n Indilinga African Journal of Indigenous Knowledge Systems - Ceremonial usage of clays for body painting according to traditional Xhosa culture

Volume 10, Issue 2
  • ISSN : 1683-0296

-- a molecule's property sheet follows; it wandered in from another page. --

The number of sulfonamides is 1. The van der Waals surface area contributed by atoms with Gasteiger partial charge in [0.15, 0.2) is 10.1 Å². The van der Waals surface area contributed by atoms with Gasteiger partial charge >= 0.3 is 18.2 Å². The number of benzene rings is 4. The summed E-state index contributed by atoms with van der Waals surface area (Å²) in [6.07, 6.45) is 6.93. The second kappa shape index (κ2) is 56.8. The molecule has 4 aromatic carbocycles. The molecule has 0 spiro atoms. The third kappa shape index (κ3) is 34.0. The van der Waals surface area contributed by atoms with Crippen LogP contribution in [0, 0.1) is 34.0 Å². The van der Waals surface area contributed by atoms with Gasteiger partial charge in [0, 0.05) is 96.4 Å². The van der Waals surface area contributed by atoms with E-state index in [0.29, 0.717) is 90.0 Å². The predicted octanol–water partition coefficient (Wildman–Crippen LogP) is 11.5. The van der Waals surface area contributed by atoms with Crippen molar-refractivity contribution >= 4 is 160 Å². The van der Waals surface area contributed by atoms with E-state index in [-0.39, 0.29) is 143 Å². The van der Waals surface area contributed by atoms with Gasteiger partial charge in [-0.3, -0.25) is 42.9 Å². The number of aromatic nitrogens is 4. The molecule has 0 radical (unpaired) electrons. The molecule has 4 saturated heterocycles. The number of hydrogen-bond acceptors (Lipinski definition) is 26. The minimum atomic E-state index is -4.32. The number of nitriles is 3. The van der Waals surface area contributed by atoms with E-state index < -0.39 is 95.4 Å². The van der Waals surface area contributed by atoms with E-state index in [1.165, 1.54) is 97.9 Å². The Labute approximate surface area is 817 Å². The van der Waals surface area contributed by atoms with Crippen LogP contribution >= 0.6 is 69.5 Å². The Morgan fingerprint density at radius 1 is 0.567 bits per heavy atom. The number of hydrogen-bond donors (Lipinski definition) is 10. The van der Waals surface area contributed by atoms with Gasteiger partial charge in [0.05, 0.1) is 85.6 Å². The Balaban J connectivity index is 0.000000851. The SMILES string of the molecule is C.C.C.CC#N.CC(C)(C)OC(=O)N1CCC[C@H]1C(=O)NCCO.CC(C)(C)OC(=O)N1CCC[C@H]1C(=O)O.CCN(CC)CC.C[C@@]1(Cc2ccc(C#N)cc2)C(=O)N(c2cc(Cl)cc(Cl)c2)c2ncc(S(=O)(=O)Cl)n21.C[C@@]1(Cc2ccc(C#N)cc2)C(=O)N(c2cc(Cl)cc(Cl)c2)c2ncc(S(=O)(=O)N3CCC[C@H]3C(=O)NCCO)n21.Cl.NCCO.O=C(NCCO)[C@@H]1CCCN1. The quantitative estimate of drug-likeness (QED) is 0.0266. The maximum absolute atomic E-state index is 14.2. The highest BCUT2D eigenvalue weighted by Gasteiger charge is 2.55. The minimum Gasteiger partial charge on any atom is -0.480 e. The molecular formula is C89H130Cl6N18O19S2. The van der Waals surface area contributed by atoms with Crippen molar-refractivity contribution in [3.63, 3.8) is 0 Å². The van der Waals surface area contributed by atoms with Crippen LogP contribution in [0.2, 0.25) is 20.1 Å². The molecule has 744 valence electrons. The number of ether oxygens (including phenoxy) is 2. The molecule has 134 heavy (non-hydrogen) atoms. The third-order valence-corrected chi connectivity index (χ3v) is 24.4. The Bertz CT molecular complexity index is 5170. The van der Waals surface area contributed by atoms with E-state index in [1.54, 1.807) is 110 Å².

Cultural practices are explored and expressed in daily living through the creative abilities of every person. This article presents an analytical critique of the uses of clays for body painting and its ceremonial and ritual significance. It reports on an ethnographic study conducted to distinguish between various functions and reasons for the practice. The study is informed by cultural knowledge from rural communities within OR Tambo District in Eastern Cape Province of South Africa. Samples of clays used for ceremonial and ritual body paintings were analysed to determine their physico-chemical and mineralogical properties. The main objective was to investigate whether there is merit in this traditional practice. Using standard laboratory techniques, physico-chemical properties such as colour, particle size distribution, pH and cation exchange capacity of the samples were determined. Minerals identification was conducted using X-Ray Diffractometry. It was identified that the clay colours varied from white to yellow and red; and pH values ranged from 4.53 to 9.57. Whereas all the samples contained fractions of clay, silt and sand, their CEC values were between 1.02 meq/100g and 35.24 meq/100g. Mineral phases identified in the clayey samples include kaolinite, muscovite, hematite, goethite and quartz. The identified properties indicate that traditional usage of clays for body paintings by the Xhosas has scientific evidence which cannot be ignored.

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